Preempting San Francisco Ordinance Would Reduce Broadband Competition

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For Immediate Release
Contact: Jessica Del Fiacco

Preempting San Francisco Ordinance Would Reduce Broadband Competition

FCC Should Learn From Local Solutions, Not Prevent Them


Washington, DC (July 1, 2019) — In 2016, San Francisco, one of our member communities, created an ordinance that strives to ensure that those who live in multi-dwelling units (MDUs) have access to multiple internet service providers. The Federal Communications Commission (FCC) is now considering a proposed rulemaking that would preempt this ordinance, and prevent any other municipality from pursuing a similar solution. 

At Next Century Cities, our work is guided by our founding principles. We believe that meaningful competition drives progress and that all communities must enjoy self-determination. San Francisco’s ordinance is an innovative method of encouraging competition that addresses the unique challenges posed by MDUs, where owners often strike exclusive marketing agreements with incumbent cable and telephone companies. San Francisco’s ordinance prevents landlords from blocking a service provider’s access to a physical building, and also allows landlords “just and reasonable compensation” to defray any costs from providers installing their equipment. As a result, San Francisco residents enjoy a more competitive market and better broadband options. 

The FCC’s own stated principles include promoting a competitive broadband market, and Next Century Cities welcomes FCC action to improve policy in pursuit of increased broadband competition. But we believe that preempting San Francisco’s solution actively works against this goal. Instead, federal regulators should take the opportunity to learn from successful local solutions and be a partner in improving the broadband landscape.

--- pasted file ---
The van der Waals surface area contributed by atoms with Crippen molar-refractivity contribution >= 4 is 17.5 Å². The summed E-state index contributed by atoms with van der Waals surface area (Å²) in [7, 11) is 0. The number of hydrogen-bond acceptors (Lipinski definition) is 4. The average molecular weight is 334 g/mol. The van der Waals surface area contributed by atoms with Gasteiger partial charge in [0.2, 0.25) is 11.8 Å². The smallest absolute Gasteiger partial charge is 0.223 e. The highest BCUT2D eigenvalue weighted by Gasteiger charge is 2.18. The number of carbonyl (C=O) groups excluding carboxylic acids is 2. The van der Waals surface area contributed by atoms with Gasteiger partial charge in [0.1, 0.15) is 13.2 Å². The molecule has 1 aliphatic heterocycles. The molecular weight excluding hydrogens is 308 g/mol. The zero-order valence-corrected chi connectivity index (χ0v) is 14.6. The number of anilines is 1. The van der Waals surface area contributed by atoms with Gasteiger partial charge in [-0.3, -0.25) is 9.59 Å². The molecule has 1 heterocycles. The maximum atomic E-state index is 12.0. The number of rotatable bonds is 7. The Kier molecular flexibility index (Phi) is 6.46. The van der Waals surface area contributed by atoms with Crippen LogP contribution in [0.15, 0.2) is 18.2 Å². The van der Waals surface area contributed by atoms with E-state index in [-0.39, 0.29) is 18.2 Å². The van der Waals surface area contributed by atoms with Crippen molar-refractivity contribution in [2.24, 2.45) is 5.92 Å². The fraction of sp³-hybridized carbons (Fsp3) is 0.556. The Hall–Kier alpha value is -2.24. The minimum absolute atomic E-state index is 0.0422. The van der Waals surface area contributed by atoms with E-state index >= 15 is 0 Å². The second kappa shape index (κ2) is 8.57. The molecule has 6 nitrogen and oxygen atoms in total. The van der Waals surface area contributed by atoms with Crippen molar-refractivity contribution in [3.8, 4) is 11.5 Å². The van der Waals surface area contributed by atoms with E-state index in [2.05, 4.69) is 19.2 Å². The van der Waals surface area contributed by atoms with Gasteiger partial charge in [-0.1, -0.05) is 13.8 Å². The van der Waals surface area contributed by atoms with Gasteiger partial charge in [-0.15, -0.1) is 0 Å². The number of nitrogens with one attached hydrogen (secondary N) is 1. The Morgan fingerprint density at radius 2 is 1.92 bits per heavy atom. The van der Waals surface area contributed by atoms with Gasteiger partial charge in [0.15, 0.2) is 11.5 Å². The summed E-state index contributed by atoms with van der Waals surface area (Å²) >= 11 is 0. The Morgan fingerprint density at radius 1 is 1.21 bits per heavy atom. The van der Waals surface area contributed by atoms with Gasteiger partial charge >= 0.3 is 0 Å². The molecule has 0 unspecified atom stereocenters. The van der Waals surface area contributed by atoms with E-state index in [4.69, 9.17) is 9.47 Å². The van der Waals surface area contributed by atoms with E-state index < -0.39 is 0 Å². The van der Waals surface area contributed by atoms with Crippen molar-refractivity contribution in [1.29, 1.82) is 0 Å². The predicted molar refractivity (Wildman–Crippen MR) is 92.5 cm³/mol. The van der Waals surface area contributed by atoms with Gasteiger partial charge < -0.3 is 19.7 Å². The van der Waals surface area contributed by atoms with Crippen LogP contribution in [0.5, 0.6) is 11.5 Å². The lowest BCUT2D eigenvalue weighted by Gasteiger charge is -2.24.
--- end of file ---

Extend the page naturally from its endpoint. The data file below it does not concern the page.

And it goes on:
Additionally, while we support Congresswoman Katie Porter’s amendment to H.R. 3351 and her leadership protecting competitive and local broadband policy, there remains work to be done to set sustainable federal policy that will encourage broadband competition in MDUs.

We encourage the FCC to allow San Francisco’s ordinance to remain in effect, and to empower municipalities to pursue local solutions that improve access to broadband in their communities. Next Century Cities looks forward to the opportunity to discuss why preserving local authority ultimately increases competition and adoption rates.


Next Century Cities is a non-profit membership organization of over 200 communities, founded to support communities and their elected leaders, including mayors and other officials, as they seek to ensure that all have access to fast, affordable, and reliable internet access. Next Century Cities celebrates broadband successes in communities, demonstrates their value, and helps other cities to realize the full power of truly high-speed, affordable, and accessible broadband. For more information, visit

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